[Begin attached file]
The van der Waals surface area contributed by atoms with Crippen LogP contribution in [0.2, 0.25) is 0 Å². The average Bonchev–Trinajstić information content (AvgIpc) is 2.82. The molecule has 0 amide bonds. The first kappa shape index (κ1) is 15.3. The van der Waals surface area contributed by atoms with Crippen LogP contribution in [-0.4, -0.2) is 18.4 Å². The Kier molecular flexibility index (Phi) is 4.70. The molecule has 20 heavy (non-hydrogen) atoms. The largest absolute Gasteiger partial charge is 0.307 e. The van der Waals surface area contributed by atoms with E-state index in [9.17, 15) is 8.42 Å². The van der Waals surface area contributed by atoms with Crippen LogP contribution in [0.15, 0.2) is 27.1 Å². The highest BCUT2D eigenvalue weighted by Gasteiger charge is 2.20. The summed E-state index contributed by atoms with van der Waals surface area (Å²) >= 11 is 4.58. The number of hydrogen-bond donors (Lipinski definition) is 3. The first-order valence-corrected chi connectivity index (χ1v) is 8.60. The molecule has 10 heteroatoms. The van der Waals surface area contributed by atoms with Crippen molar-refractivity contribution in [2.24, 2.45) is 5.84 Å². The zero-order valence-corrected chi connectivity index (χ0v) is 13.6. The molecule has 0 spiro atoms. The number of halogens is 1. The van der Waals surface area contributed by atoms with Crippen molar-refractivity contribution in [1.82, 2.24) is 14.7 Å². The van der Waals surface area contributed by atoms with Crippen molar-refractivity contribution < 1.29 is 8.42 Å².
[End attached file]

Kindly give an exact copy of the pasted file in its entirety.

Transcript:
The van der Waals surface area contributed by atoms with Crippen LogP contribution in [0.2, 0.25) is 0 Å². The average Bonchev–Trinajstić information content (AvgIpc) is 2.82. The molecule has 0 amide bonds. The first kappa shape index (κ1) is 15.3. The van der Waals surface area contributed by atoms with Crippen LogP contribution in [-0.4, -0.2) is 18.4 Å². The Kier molecular flexibility index (Phi) is 4.70. The molecule has 20 heavy (non-hydrogen) atoms. The largest absolute Gasteiger partial charge is 0.307 e. The van der Waals surface area contributed by atoms with E-state index in [9.17, 15) is 8.42 Å². The van der Waals surface area contributed by atoms with Crippen LogP contribution in [0.15, 0.2) is 27.1 Å². The highest BCUT2D eigenvalue weighted by Gasteiger charge is 2.20. The summed E-state index contributed by atoms with van der Waals surface area (Å²) >= 11 is 4.58. The number of hydrogen-bond donors (Lipinski definition) is 3. The first-order valence-corrected chi connectivity index (χ1v) is 8.60. The molecule has 10 heteroatoms. The van der Waals surface area contributed by atoms with Crippen molar-refractivity contribution in [2.24, 2.45) is 5.84 Å². The zero-order valence-corrected chi connectivity index (χ0v) is 13.6. The molecule has 0 spiro atoms. The number of halogens is 1. The van der Waals surface area contributed by atoms with Crippen molar-refractivity contribution in [1.82, 2.24) is 14.7 Å². The van der Waals surface area contributed by atoms with Crippen molar-refractivity contribution < 1.29 is 8.42 Å².